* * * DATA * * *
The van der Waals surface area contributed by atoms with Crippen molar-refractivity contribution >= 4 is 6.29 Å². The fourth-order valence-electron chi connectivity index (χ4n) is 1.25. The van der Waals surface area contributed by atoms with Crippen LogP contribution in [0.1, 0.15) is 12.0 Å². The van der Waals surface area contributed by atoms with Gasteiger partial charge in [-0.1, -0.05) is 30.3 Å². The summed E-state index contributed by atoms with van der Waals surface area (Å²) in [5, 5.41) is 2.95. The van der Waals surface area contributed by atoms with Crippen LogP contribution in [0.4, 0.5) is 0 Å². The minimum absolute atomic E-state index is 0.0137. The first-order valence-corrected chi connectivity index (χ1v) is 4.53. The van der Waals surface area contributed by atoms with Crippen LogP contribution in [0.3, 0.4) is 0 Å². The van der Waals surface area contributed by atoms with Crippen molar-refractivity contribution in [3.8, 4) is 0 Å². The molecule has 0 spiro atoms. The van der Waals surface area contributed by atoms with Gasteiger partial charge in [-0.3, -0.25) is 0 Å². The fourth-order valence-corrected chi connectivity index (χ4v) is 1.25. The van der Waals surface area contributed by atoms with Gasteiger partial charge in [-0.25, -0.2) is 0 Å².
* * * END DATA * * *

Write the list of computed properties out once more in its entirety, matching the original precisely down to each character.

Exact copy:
The van der Waals surface area contributed by atoms with Crippen molar-refractivity contribution >= 4 is 6.29 Å². The fourth-order valence-electron chi connectivity index (χ4n) is 1.25. The van der Waals surface area contributed by atoms with Crippen LogP contribution in [0.1, 0.15) is 12.0 Å². The van der Waals surface area contributed by atoms with Gasteiger partial charge in [-0.1, -0.05) is 30.3 Å². The summed E-state index contributed by atoms with van der Waals surface area (Å²) in [5, 5.41) is 2.95. The van der Waals surface area contributed by atoms with Crippen LogP contribution in [0.4, 0.5) is 0 Å². The minimum absolute atomic E-state index is 0.0137. The first-order valence-corrected chi connectivity index (χ1v) is 4.53. The van der Waals surface area contributed by atoms with Crippen LogP contribution in [0.3, 0.4) is 0 Å². The van der Waals surface area contributed by atoms with Crippen molar-refractivity contribution in [3.8, 4) is 0 Å². The molecule has 0 spiro atoms. The van der Waals surface area contributed by atoms with Gasteiger partial charge in [-0.3, -0.25) is 0 Å². The fourth-order valence-corrected chi connectivity index (χ4v) is 1.25. The van der Waals surface area contributed by atoms with Gasteiger partial charge in [-0.25, -0.2) is 0 Å².